The article ‘Communicating with parents and involving children in medicines optimisation’ written by Ashifa Trivedi and published in The Pharmaceutical Journal (2017;299(7906):231Â–234) was an enjoyable and thought-provoking read, especially while I embark on a PhD concerning medication adherence in adolescents with asthma from black and ethnic minority backgrounds.
Trivedi highlights that children often rely on their parents and/or carers to administer their medications, therefore involving parents — and children, where possible — in decision-making is essential to medicines optimisation. It was suggested that communicating with and educating parents improves morbidity, knowledge, adherence, self-management, control of asthma, and quality of life.
Having read the article, however, I was left with a sense that there is so much more to consider on this important topic. I wonder if the challenges faced by parents (of children with asthma) from minority ethnic groups are considered when designing and proffering intervention strategies for medicines adherence. Most intervention strategies geared towards improving medicines adherence in paediatric asthma are directed at majority populations with a one-size-fits-all approach. This potentially widens health inequalities. Few studies have investigated relationships between the management of paediatric asthma and factors associated with ethnicity, such as migration and immigration status, religious beliefs, language barrier, health literacy, educational level of parent/carer, culture and tradition, and early-years environmental exposure. Parent/caregiver education is pertinent to medicines optimisation in paediatric populations, but the provision of this education must be tailored to meet individual needs, and cultural differences in ethnic minority populations must be considered.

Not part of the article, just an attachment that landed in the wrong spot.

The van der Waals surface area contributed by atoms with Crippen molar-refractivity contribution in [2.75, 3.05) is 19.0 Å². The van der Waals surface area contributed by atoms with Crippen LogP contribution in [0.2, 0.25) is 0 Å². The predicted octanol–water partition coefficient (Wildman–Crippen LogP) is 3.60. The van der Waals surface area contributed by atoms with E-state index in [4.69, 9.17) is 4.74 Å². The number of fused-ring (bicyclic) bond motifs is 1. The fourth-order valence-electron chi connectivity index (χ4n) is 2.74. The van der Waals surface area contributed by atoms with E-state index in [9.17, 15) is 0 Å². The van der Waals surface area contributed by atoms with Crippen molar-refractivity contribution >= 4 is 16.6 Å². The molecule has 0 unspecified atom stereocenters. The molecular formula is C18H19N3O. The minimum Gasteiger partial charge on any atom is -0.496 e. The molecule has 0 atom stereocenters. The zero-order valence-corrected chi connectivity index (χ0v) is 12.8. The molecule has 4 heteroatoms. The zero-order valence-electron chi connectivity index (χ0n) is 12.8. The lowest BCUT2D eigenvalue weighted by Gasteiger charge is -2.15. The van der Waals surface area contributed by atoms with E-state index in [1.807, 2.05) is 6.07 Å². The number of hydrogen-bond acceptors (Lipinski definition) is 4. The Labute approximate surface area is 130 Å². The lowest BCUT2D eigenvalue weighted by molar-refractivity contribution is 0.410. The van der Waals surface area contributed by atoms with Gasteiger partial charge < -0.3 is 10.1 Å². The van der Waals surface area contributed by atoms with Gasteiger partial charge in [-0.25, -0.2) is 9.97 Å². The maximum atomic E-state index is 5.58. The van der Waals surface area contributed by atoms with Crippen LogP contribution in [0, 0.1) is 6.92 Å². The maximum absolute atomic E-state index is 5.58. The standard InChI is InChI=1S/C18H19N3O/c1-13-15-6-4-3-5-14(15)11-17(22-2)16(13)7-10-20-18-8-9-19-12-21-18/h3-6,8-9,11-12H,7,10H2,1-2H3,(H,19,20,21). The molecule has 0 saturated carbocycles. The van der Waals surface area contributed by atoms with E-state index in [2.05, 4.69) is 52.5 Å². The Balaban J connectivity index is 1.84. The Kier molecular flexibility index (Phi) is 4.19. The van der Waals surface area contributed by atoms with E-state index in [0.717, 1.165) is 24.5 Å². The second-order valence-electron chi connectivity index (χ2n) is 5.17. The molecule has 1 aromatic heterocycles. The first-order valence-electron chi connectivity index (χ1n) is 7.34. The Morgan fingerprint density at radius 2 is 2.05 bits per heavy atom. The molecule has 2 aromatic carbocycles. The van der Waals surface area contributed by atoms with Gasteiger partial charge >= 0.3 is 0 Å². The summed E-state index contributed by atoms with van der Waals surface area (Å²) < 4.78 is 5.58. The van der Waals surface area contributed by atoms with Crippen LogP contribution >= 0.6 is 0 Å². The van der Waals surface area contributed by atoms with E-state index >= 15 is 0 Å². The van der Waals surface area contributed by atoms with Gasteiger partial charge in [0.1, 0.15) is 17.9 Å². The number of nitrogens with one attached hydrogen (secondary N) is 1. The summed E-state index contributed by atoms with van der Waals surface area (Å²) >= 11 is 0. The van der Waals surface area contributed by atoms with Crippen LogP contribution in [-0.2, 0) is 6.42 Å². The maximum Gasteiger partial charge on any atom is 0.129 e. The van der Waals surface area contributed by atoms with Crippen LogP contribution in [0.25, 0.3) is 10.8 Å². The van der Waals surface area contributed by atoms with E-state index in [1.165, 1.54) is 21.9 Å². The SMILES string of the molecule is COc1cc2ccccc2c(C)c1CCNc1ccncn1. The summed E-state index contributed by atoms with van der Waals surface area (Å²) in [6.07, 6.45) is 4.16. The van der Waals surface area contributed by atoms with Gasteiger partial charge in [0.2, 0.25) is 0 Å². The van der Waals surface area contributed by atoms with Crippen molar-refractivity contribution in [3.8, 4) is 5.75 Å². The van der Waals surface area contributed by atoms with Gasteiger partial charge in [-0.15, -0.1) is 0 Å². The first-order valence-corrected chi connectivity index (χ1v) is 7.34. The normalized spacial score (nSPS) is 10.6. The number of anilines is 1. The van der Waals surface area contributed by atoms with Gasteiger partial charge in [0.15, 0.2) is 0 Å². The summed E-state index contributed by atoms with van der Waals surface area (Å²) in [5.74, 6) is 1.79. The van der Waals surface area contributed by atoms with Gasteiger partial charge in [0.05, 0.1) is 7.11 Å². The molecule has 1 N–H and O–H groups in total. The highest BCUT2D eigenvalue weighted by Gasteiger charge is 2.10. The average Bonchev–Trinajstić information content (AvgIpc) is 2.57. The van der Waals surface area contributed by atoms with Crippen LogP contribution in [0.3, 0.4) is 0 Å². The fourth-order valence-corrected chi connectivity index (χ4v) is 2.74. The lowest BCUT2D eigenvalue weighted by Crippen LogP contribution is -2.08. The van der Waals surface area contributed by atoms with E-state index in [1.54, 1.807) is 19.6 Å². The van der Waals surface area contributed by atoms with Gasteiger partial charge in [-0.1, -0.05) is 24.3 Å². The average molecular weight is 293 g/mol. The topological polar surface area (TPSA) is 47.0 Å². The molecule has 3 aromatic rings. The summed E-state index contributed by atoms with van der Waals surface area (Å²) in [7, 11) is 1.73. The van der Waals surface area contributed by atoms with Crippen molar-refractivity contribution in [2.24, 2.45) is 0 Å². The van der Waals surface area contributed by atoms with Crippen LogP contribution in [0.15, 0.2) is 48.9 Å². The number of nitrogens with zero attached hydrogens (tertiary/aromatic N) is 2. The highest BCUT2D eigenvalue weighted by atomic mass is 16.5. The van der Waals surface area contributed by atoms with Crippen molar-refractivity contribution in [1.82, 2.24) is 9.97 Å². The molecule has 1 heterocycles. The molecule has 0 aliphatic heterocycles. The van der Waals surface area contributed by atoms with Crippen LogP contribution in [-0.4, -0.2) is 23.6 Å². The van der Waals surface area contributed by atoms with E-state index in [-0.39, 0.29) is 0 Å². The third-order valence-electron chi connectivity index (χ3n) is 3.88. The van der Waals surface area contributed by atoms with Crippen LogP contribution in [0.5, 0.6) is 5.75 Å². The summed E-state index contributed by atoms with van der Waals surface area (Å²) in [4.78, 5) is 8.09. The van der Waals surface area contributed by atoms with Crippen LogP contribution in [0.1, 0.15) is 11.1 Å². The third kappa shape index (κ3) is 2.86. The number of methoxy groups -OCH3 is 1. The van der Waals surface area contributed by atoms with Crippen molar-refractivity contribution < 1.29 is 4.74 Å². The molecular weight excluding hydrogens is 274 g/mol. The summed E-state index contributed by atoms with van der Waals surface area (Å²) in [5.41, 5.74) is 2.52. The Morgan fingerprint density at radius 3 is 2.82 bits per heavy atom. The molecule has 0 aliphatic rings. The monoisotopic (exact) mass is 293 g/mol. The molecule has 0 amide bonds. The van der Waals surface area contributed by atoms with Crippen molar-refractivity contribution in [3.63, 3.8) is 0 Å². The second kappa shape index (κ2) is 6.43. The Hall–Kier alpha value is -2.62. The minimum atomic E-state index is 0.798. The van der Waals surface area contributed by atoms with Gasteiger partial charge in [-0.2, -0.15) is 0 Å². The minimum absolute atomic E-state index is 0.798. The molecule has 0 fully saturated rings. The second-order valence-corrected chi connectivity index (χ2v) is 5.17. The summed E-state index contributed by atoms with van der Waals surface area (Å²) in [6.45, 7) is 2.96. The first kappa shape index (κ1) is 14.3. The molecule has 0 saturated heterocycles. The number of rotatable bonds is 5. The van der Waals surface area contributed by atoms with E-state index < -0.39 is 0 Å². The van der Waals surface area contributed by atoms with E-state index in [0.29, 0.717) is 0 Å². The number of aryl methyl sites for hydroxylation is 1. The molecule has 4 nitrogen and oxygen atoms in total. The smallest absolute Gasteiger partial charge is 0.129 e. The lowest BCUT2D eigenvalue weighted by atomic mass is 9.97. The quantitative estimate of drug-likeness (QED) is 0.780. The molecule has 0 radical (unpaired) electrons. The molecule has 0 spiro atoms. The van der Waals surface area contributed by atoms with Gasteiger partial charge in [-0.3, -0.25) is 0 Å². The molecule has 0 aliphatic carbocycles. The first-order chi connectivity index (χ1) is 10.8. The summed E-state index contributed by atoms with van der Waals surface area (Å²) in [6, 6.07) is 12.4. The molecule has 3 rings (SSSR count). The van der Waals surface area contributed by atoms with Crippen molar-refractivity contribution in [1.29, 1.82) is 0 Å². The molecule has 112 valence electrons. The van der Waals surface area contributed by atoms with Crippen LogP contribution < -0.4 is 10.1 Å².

A recent NHS-commissioned framework to explore the best investment of scarce medicines optimisation resources identified overcoming cultural barriers as an important area for improvement. In my practice as a community pharmacist in West Yorkshire, a recent consultation with a mother (of an asthmatic child) from a minority ethnic group highlighted the importance of tailoring information to meet individual need, taking into account the patient’s circumstances, preferences and background. The child had to go without his inhaler for two weeks because the mother, who is not computer-literate and has no computer, was asked to request the repeat prescription online.
In summary, proffering culturally relevant interventions for medicines adherence is essential to developing the most effective approaches of improving medicines adherence among children with asthma. Healthcare professionals must examine the needs of specific population groups and consider interventions that take into account the wide diversity and differences within any population group.
Omaedo Iyoko, community pharmacist, West Yorkshire, and PhD student, University of Leeds